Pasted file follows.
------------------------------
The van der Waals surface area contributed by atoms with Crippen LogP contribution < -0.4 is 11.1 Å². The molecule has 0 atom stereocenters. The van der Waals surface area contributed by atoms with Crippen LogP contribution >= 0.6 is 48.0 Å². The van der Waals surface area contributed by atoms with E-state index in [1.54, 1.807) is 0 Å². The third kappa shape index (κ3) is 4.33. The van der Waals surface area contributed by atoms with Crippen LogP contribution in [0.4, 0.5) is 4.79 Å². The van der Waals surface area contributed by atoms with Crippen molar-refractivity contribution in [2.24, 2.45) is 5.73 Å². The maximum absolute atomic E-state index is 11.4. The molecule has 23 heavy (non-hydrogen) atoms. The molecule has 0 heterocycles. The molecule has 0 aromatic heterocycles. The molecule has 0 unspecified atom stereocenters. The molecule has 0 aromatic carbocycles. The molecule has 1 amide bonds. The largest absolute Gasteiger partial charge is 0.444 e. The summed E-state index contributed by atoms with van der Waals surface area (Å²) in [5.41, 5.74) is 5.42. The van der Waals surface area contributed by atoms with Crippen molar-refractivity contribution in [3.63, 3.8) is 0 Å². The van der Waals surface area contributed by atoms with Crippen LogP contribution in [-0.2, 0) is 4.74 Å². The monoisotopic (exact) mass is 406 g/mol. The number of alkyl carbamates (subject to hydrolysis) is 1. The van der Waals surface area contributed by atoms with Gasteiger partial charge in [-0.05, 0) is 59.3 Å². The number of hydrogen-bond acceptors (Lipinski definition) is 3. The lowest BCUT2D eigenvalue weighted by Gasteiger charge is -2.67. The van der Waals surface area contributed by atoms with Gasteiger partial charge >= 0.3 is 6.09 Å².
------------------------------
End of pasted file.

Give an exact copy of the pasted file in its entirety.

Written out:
The van der Waals surface area contributed by atoms with Crippen LogP contribution < -0.4 is 11.1 Å². The molecule has 0 atom stereocenters. The van der Waals surface area contributed by atoms with Crippen LogP contribution >= 0.6 is 48.0 Å². The van der Waals surface area contributed by atoms with E-state index in [1.54, 1.807) is 0 Å². The third kappa shape index (κ3) is 4.33. The van der Waals surface area contributed by atoms with Crippen LogP contribution in [0.4, 0.5) is 4.79 Å². The van der Waals surface area contributed by atoms with Crippen molar-refractivity contribution in [2.24, 2.45) is 5.73 Å². The maximum absolute atomic E-state index is 11.4. The molecule has 23 heavy (non-hydrogen) atoms. The molecule has 0 heterocycles. The molecule has 0 aromatic heterocycles. The molecule has 0 unspecified atom stereocenters. The molecule has 0 aromatic carbocycles. The molecule has 1 amide bonds. The largest absolute Gasteiger partial charge is 0.444 e. The summed E-state index contributed by atoms with van der Waals surface area (Å²) in [5.41, 5.74) is 5.42. The van der Waals surface area contributed by atoms with Crippen molar-refractivity contribution in [3.63, 3.8) is 0 Å². The van der Waals surface area contributed by atoms with Crippen LogP contribution in [-0.2, 0) is 4.74 Å². The monoisotopic (exact) mass is 406 g/mol. The number of alkyl carbamates (subject to hydrolysis) is 1. The van der Waals surface area contributed by atoms with Gasteiger partial charge in [-0.05, 0) is 59.3 Å². The number of hydrogen-bond acceptors (Lipinski definition) is 3. The lowest BCUT2D eigenvalue weighted by Gasteiger charge is -2.67. The van der Waals surface area contributed by atoms with Gasteiger partial charge >= 0.3 is 6.09 Å².